Is Exercise the Ultimate Antioxidant?


According to the latest research, strength training is one of your best defenses against oxidative stress.

In fact, after a mere 6 weeks of of workouts, test subjects saw significant improvement in two key markers of oxidative stress

And when you consider that oxidative stress is directly responsible for atherosclerosisParkinson’s diseaseheart failuremyocardial infarctionAlzheimer’s diseasefragile X syndrome, chronic fatigue syndrome and aging in general, perhaps we should stop selling gym memberships based on getting a wicked six-pack and focus more on….living healthier, living longer, living better, etc…

The Research

J Strength Cond Res 24(9): 2491-2497, 2010

The purposes of this study were:

  1. to determine whether acute resistance exercise training (RET) induces oxidative stress,
  2. to determine whether chronic RET decreases oxidative stress level at rest condition in previously untrained men,
  3. and also to investigate how the RET intensity influences the training-induced oxidative stress response.

Sixteen young men who did not have RET experience in the past were randomly divided in 2 groups.

The hypertrophy-intensity group performed 3 sets of 12 repetitions at an intensity corresponding to 70% of 1 repetition maximum (1RM), whereas the strength-intensity group performed 3 sets of 6 repetitions at an intensity corresponding to 85% of 1RM.

The workouts  involved 6 exercises, and it was performed 3 times a week on nonconsecutive days for 6 weeks.

Blood samples were obtained just before (pre-RET) and immediately after RET (post-RET) on the first day of the first week, on the last day of the fourth and sixth weeks.

After 6 weeks of training, pre-RET values of malondialdehyde (MDA) significantly decreased and pre-RET values of glutathione (GSH)significantly increased in both hypertrophy- and strength-intensity groups.

These alterations occurred independently of training intensity.


This study indicated that hypertrophy- and strength-intensity whole-body RET performed regularly for 6 weeks, decreased MDA concentration and increased GSH level in healthy young men.

Results suggest that chronic RET has protective effects against oxidative stress similar to aerobic exercises and that these effects seem to be independent of the training intensity.


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  1. While what you eat makes up the majority of your body composition, one should not expect to live a healthy lifestyle by sitting around and doing nothing. Grok moved and moved a lot. And, of course he lifted quite heavy things just to get food, shelter, etc. We take these things for granted and now have to make an effort to lift weights which is why so many of us don’t unfortunately.

  2. I think this is a way out. I for example do a lot of physical work – all kinds of it and feel great. Also I use modern gadgets for keeping fit and healthy. Like for example All in fitness for iPhone by Viaden Mobile. The application has four parts which include training modes, calorie counter and so on. It can be a real help for a person while trying to be healthy.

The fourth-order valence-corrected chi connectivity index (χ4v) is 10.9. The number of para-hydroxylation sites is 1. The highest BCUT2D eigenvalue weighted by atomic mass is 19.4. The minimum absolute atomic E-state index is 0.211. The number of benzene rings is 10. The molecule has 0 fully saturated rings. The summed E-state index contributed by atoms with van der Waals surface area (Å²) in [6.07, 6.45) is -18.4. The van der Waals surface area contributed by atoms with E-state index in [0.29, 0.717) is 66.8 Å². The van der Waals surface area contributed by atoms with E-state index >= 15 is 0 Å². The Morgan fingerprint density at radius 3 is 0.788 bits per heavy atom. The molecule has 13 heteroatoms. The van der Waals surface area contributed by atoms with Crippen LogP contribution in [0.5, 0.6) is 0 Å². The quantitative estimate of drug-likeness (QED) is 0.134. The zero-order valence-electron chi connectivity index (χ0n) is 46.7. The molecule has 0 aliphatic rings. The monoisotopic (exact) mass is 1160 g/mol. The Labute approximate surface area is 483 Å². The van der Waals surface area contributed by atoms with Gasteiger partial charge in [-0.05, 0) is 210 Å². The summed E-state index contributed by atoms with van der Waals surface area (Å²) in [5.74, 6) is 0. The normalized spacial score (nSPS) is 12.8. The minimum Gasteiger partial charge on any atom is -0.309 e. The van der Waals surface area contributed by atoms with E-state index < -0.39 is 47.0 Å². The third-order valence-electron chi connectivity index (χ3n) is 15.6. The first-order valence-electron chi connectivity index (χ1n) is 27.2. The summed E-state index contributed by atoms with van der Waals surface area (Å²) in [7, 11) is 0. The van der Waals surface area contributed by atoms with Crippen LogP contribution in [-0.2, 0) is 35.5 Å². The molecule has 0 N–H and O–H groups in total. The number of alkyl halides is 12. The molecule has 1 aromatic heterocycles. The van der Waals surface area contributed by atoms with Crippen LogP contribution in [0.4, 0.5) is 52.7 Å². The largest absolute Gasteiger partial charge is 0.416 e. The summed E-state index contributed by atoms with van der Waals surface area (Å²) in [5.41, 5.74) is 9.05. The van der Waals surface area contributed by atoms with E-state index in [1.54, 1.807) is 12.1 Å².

3. This reminds me of the OTHER never-ending cycle involving exercise: people say they’re too tired to work out, but engaging in physical activity actually gives you energy! This new research presents something similar: you have to exercise to maintain your health, but you have to be healthy enough to have the motivation the work out. Bottom line: physical activity has a wide range of health benefits, the fact that it also makes you more aesthetically appealing is just a bonus.

  4. I am proof that exercise works as I have been off blood pressure pills now for 6 took me 1 year working out 6 days a week for 70 minutes ,I have lost 23 lbs and 4 inches off my waist.I am also sporting 16 inch pumped guns and a 30 inch waist,Not bad for a young 59.But I am not finished yet.My wife says I will die happy with a set of dumb bells in my hands.For those that say they can’t work out because of a bad back I had the L 5 disc removed 20 years ago and the spine fused.

  5. Actually studies have shown that extreme exercise produces excessive amounts of free radicals requiring more antioxidants to counter them.

  6. I think the “my study vs. your study” is not necessarily conflicting in this case. There has been prior research showing that exercise produces ROS, which makes sense, and it has been recommended to take antioxidants post-workout as a logical assumption. But what healthhabits is showing in this article is the body has a natural defense mechanism against the ROS created from exercise.

    In a relatively recent study, it was shown that the exogenous antioxidants actually hindered the body’s natural antioxidant defense capabilities.

    Ristow et al. (2009) published an article “Antioxidants prevent health-promoting effects of physical exercise in humans” which concluded: Molecular mediators of endogenous ROS defense (superoxide dismutases 1 and 2; glutathione peroxidase) were also induced by exercise, and this effect too was blocked by antioxidant supplementation. Consistent with the concept of mitohormesis, exercise-induced oxidative stress ameliorates insulin resistance and causes an adaptive response promoting endogenous antioxidant defense capacity. Supplementation with antioxidants may preclude these health-promoting effects of exercise in humans.

  7. As a person who eats very healthy and conciously includes plentiful sources of potent anti-oxidants in my diet as well as taking omega-3 fa supplements, vit d and calcium supplements and a MV supplement, I can vouch for exercise as when I DON’T exercise, I immediately feel the difference in my performance, my mental capacity, my mood, and my physiology.

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